Role in the Project: Alexandr Jonáš – Fellow, Alper Kiraz – Scientific HostOptofluidics is a fast-developing research field that exploits unique properties of fluids for creating flexible optical parts and systems which cannot be realized with traditional solid state materials. In this context, liquid microdroplets with spherical geometry, smooth surface, and readily adjustable size, shape, and refractive index are ideally suited for optofluidic applications. The main challenge in using microdroplets in such applications lies in the stabilization of their position and size. For microdroplets of water and other similar liquids, a natural solution lies in depositing the droplets on water-repellent supporting surfaces with superhydrophobic wetting properties. While such surfaces preserve sphericity of aqueous microdroplets, they also provide a robust position stabilization mechanism and allow interfacing the droplets with other optical and electronic components of integrated lab-on-a-chip systems.
In our project, we focused on exploration of intriguing optical properties of surface-supported liquid microdroplets that can act as micron-sized, ultrahigh-quality optical resonators. In general, performance of a resonator can be described by the width of its resonant modes which is characterized by the quality factor (Q-factor) of the resonances. Narrower resonances with higher Q-factors then correspond to better resonators that can confine energy – in the form of oscillations – for longer times. In the case of optical resonators, high Q-factors imply very high density of internal optical field that in turn mediates strong coupling between the light and matter. This strong light-matter coupling, along with the sensitivity of spectral positions of the droplet resonances to the droplet size, shape and refractive indices inside and outside the droplet, is a prerequisite for various applications of liquid microresonators including, for example, miniature sources of laser light or chemical and biological sensors.
We characterized the Q-factors of the optical modes of liquid resonators and studied how the values of Q-factors reflect changes in the droplet and its environment. To this end, we developed original experimental setups and methodology for high-resolution optical spectroscopy of microdroplets based on tapered optical fibers that enabled efficient coupling of tunable-wavelength laser light into the droplets. Newly developed instrumentation and methods then allowed us to carry out unique studies of Q-factors of individual liquid microdroplets standing on a superhydrophobic surface in air. Prolonged measurements in a controlled humidity environment revealed Q-factors of the droplet modes on the order of 10e6 that were stable on the time scale of an hour. These values of Q-factors are among the highest achieved with optical microresonators, thus underlining the potential of microdroplets for fundamental quantum-optical studies and practical applications. We carried out pilot experiments that employed controlled heating of the droplet liquid by infrared laser light coupled into the same tapered fiber as the probe beam for improved stabilization of the droplet size. We applied time-resolved spectroscopy of the droplet optical modes to characterize droplet mechanical response to periodic external forcing of variable frequency. Thus found mechanical resonant frequencies of the droplets and their dependence on the droplet size served for determination of local contact angles of the droplet liquid on various superhydrophobic surfaces. This novel experimental method for probing micron-scale wetting properties of solids can be used for characterization of structured surfaces with complex surface chemistry patterning under a wide range of ambient atmospheric conditions. We realized a portable, all-liquid microlaser based on optically pumped dye-doped emulsion microdroplets confined and manipulated in an immiscible host liquid with an optical trap. We showed high stability of such a laser during prolonged optical manipulation of the droplets and tunability of the laser emission wavelength by changing droplet size and dye concentration inside the droplets. We studied spontaneous formation of filaments of polar liquids on superhydrophobic surfaces with patterned wetting properties and tested potential of such self-assembled filaments as optofluidic light waveguides.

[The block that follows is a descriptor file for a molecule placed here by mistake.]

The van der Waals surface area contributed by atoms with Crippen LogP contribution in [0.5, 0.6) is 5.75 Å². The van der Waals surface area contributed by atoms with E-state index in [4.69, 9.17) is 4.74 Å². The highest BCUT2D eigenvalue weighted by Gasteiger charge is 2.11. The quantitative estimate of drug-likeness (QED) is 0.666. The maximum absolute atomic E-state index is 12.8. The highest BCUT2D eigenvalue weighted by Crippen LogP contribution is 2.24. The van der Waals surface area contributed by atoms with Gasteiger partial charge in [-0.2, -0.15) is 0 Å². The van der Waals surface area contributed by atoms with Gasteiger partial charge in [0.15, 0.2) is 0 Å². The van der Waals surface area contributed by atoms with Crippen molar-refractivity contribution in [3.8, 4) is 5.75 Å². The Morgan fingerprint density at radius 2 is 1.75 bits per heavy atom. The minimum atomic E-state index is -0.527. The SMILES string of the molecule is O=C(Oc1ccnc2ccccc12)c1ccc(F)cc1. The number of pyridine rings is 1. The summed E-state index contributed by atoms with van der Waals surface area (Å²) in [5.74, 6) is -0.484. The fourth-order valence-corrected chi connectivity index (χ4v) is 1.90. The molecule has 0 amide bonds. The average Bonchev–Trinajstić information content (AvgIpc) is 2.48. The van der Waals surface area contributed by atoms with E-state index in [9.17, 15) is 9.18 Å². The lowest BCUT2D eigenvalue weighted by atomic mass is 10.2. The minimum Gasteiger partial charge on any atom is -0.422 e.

In summary, our work has brought important new knowledge concerning fundamental properties of liquid-based optical resonators formed on solid supporting surfaces and shown how such resonators can be used for monitoring changes in their environment. We expect that the results obtained within the project will contribute significantly to further practical utilization of microdroplets as highly-flexible, disposable micro-optical components of integrated lab-on-a-chip systems in a variety of research fields, e.g. quantum and nonlinear optics, aerosol physics and chemistry, and chemical and biological sensing.
Prof. Alper Kiraz (e-mail: email@example.com), Dr. Alexandr Jonas (e-mail: firstname.lastname@example.org)
Nano-Optics Research Laboratory, Department of Physics, Koc University
Rumeli Feneri Yolu, Sariyer, Istanbul 34450, Turkey